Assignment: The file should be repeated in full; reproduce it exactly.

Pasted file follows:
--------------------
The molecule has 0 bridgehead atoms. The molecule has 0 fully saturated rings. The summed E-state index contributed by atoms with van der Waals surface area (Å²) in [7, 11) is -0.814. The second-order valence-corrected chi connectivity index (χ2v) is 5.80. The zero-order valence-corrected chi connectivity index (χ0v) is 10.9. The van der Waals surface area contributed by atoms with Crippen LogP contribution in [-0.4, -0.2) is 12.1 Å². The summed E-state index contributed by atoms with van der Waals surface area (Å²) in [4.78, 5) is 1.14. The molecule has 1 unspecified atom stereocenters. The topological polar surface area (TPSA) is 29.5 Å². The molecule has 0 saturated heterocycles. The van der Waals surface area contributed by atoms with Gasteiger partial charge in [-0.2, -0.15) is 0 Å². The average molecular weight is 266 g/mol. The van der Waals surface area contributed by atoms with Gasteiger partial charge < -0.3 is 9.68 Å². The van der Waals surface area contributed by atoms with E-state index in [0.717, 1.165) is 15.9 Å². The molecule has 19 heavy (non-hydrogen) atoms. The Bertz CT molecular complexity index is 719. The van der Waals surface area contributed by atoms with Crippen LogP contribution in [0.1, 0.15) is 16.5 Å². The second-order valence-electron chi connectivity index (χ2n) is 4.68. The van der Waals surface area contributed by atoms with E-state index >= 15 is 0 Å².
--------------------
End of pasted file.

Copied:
The molecule has 0 bridgehead atoms. The molecule has 0 fully saturated rings. The summed E-state index contributed by atoms with van der Waals surface area (Å²) in [7, 11) is -0.814. The second-order valence-corrected chi connectivity index (χ2v) is 5.80. The zero-order valence-corrected chi connectivity index (χ0v) is 10.9. The van der Waals surface area contributed by atoms with Crippen LogP contribution in [-0.4, -0.2) is 12.1 Å². The summed E-state index contributed by atoms with van der Waals surface area (Å²) in [4.78, 5) is 1.14. The molecule has 1 unspecified atom stereocenters. The topological polar surface area (TPSA) is 29.5 Å². The molecule has 0 saturated heterocycles. The van der Waals surface area contributed by atoms with Gasteiger partial charge in [-0.2, -0.15) is 0 Å². The average molecular weight is 266 g/mol. The van der Waals surface area contributed by atoms with Gasteiger partial charge < -0.3 is 9.68 Å². The van der Waals surface area contributed by atoms with E-state index in [0.717, 1.165) is 15.9 Å². The molecule has 19 heavy (non-hydrogen) atoms. The Bertz CT molecular complexity index is 719. The van der Waals surface area contributed by atoms with Crippen LogP contribution in [0.1, 0.15) is 16.5 Å². The second-order valence-electron chi connectivity index (χ2n) is 4.68. The van der Waals surface area contributed by atoms with E-state index >= 15 is 0 Å².